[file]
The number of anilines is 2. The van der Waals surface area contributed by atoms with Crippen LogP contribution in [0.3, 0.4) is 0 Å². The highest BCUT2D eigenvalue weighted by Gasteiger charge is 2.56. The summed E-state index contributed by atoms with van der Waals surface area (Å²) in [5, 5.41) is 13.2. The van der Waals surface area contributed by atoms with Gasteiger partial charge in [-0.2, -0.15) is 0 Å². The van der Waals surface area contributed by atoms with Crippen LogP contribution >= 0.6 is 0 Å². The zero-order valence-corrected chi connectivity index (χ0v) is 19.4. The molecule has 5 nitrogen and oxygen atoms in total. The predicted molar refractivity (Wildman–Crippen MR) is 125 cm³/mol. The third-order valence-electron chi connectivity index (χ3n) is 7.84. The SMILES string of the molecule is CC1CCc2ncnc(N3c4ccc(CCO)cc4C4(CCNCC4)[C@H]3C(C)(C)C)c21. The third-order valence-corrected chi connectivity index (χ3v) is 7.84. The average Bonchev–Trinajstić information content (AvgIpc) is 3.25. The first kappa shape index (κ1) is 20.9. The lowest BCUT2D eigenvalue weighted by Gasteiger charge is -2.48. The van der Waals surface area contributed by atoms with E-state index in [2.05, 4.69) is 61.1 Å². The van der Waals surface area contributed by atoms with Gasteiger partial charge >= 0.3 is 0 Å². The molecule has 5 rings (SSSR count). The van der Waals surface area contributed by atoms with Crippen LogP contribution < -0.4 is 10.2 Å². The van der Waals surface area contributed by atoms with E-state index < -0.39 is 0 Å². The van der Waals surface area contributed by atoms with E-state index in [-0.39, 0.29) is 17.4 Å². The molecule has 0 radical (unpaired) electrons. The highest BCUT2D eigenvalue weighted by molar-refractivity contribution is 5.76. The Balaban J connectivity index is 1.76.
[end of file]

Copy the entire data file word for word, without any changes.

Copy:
The number of anilines is 2. The van der Waals surface area contributed by atoms with Crippen LogP contribution in [0.3, 0.4) is 0 Å². The highest BCUT2D eigenvalue weighted by Gasteiger charge is 2.56. The summed E-state index contributed by atoms with van der Waals surface area (Å²) in [5, 5.41) is 13.2. The van der Waals surface area contributed by atoms with Gasteiger partial charge in [-0.2, -0.15) is 0 Å². The van der Waals surface area contributed by atoms with Crippen LogP contribution >= 0.6 is 0 Å². The zero-order valence-corrected chi connectivity index (χ0v) is 19.4. The molecule has 5 nitrogen and oxygen atoms in total. The predicted molar refractivity (Wildman–Crippen MR) is 125 cm³/mol. The third-order valence-electron chi connectivity index (χ3n) is 7.84. The SMILES string of the molecule is CC1CCc2ncnc(N3c4ccc(CCO)cc4C4(CCNCC4)[C@H]3C(C)(C)C)c21. The third-order valence-corrected chi connectivity index (χ3v) is 7.84. The average Bonchev–Trinajstić information content (AvgIpc) is 3.25. The first kappa shape index (κ1) is 20.9. The lowest BCUT2D eigenvalue weighted by Gasteiger charge is -2.48. The van der Waals surface area contributed by atoms with E-state index in [2.05, 4.69) is 61.1 Å². The van der Waals surface area contributed by atoms with Gasteiger partial charge >= 0.3 is 0 Å². The molecule has 5 rings (SSSR count). The van der Waals surface area contributed by atoms with Crippen LogP contribution < -0.4 is 10.2 Å². The van der Waals surface area contributed by atoms with E-state index < -0.39 is 0 Å². The van der Waals surface area contributed by atoms with E-state index in [-0.39, 0.29) is 17.4 Å². The molecule has 0 radical (unpaired) electrons. The highest BCUT2D eigenvalue weighted by molar-refractivity contribution is 5.76. The Balaban J connectivity index is 1.76.